Stimulus package 3.0
On Diwali eve, with the economy still deep in the red, the Centre has rightly decided to back the housing sector as the engine of revival. In its third stimulus package since May, the Centre has decided to give an income tax break to home buyers and sellers and increase the allocation by Rs 18,000 crore under the urban component of the Pradhan Mantri Awas Yojana. A boost to urban housing will work as an employment programme for the workforce that was forced to flee the cities in the wake of the pandemic. Along with the PM Garib Kalyan Rozgar Yojana and the MGNREGS, the creation of rural infrastructure and urban housing can proceed apace, while lifting demand for housing improves, the current stimulus has waived tax for a difference of up to 20 per cent between the circle rates and market rates.
A buyer will not be taxed for 'other income', and the seller will be taxed at the sale price if it is within this band. When seen along with the attractive home loan rates and the interest subsidy on loans under the PMAY, an increase in housing stock can boost demand. It can spur core sector revival. As for apprehensions over sentiment, housing loans were up 8.5 per cent in September this year over the last year, pointing to transmission of repo rate cuts as well as possibly a belief among buyers that the prices are attractive enough to be funded by future incomes. However, the stimulus packages are likely to be much less than 15 per cent of the GDP. With the borrowing limit likely to remain in the region of Rs 12 lakh crore, given the tight revenue situation, it can be surmised that the increase in allocations in some areas will be balanced by a pruning of other expenditures.
While this is prudent, the Centre should give a clearer account of its budgetary plans. Even as the Emergency Linked Credit Guarantee Scheme has been extended to cover larger players eligible for restructuring under the Kamath panel, it is unclear why tiny units relying on informal sources of credit continue to be left out. This is despite reports of a freeze and collapse of confidence in the informal lending space. Notwithstanding the Rs 900-crore outlays on vaccine research, higher outlays on health infrastructure should be considered for its potential, like housing, to revive the economy. Any economic uptick would depend on how soon the pandemic can be controlled. It is important that investment picks up in sectors that are 'inelastic' to its spread. With COVID still largely an urban phenomenon, both rural and urban sectors deserve economic emphasis. The government can also give financial aid to companies tied to the number of people they employ. Loans given at lower interest rates to businesses that hire more people, in key sectors. So, this will increase output and create jobs, and stimulate consumption demand. But all this assumes that COVID is under control and we won't see another round of infection.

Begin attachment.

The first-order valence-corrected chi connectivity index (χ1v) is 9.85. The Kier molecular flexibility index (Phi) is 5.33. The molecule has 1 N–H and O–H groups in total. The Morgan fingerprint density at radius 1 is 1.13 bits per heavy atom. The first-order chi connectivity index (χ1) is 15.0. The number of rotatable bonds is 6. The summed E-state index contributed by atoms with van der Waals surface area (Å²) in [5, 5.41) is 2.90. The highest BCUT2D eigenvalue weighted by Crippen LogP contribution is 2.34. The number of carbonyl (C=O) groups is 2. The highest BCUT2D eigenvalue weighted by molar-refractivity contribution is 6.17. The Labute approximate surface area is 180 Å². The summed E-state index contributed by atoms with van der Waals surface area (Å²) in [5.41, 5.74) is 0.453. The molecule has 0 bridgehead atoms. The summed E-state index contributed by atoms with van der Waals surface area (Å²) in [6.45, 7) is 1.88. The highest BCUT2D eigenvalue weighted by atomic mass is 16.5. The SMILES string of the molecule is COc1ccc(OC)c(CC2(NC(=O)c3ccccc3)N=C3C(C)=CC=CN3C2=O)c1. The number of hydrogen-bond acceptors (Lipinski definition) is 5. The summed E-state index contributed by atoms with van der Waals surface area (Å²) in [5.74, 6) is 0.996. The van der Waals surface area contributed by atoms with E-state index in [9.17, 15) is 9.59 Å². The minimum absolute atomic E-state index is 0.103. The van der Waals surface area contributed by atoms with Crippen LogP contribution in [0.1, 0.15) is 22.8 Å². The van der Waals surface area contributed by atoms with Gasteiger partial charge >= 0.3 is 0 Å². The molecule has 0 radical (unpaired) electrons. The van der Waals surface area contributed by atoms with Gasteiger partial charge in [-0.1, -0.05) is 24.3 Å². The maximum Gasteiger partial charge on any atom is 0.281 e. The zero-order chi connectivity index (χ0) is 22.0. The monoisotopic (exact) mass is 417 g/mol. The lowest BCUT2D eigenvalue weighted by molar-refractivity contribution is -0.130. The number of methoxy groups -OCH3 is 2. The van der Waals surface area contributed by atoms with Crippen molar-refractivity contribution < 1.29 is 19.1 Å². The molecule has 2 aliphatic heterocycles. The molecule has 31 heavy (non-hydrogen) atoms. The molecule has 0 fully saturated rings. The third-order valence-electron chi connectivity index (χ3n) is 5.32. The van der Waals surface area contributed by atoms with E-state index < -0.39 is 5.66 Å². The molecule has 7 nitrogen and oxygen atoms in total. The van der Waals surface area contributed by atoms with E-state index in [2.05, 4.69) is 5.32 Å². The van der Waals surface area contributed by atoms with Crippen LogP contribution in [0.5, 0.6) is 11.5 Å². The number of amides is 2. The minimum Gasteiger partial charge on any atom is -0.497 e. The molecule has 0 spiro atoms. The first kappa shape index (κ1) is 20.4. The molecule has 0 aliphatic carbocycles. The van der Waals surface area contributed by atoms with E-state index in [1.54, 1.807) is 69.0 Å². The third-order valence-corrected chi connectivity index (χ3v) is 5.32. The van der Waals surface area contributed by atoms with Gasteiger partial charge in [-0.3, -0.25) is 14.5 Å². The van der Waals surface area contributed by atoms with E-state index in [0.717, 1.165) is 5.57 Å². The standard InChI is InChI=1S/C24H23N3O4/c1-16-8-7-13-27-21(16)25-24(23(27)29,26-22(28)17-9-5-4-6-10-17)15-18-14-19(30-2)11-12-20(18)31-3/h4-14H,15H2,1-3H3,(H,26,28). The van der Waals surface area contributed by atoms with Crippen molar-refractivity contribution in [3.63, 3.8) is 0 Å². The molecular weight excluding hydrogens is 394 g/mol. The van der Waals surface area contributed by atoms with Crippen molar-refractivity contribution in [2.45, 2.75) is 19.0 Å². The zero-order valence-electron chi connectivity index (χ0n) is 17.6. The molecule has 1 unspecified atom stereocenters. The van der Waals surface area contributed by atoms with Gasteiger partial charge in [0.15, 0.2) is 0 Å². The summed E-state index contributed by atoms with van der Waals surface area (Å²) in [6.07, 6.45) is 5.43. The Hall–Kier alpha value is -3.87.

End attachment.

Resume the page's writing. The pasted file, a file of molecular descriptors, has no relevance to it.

The unveiling of Aatmanirbhar Bharat 3.0 stimulus package worth Rs 2.65 lakh crore, a couple of days before Diwali, has coincided with the release of the RBI's sobering report that mentions an unprecedented occurrence. India entered a technical recession in the first half of 2020-21. The term is for at least two successive quarters. Indian economy, which suffered the worst ever contraction of 23.9 per cent in the lockdown hit April-June quarter, witnessed its GDP shrink by 8.6 per cent during the July-September period, as per the central bank's nowcast. The International Monetary Fund has forecast that the overall contraction in India's economy will be around 10 per cent for the ongoing financial year. These are bleak figures, but the silver lining is that the worst seems to be over. India's hopes of a turnaround rest on the current quarter, which is seeing near normal economic activity as the festive season is in progress, even as a fresh surge in COVID-19 cases is threatening to disrupt the momentum. Though it is wishful thinking to expect positive growth in this three months period, the government needs to go all out to come close to the target with more proactive steps.
From real estate to manufacturing, virtually no sector has been left unaddressed in terms of incentives and concessions, but much depends on boosting the confidence of consumers and investors. Spurring consumption has to go hand in hand with better handling of the pandemic. During the lockdown, the prevailing uncertainty forced people to save rather than spend. As per estimates, household financial savings rose to 21.4 per cent of the GDP in April-June, mostly bank deposits, up from 7.9 per cent in the corresponding period a year ago. The pent up demand is getting released now, but whether spending will remain high even after the festive season is over is a moot point. Consolidation of the gains from the cumulative stimulus package, amounting to almost Rs 30 lakh crore or 15 per cent of the GDP, will determine how quickly and strongly Indian economy makes recovery.
Chandan Kumar Nath,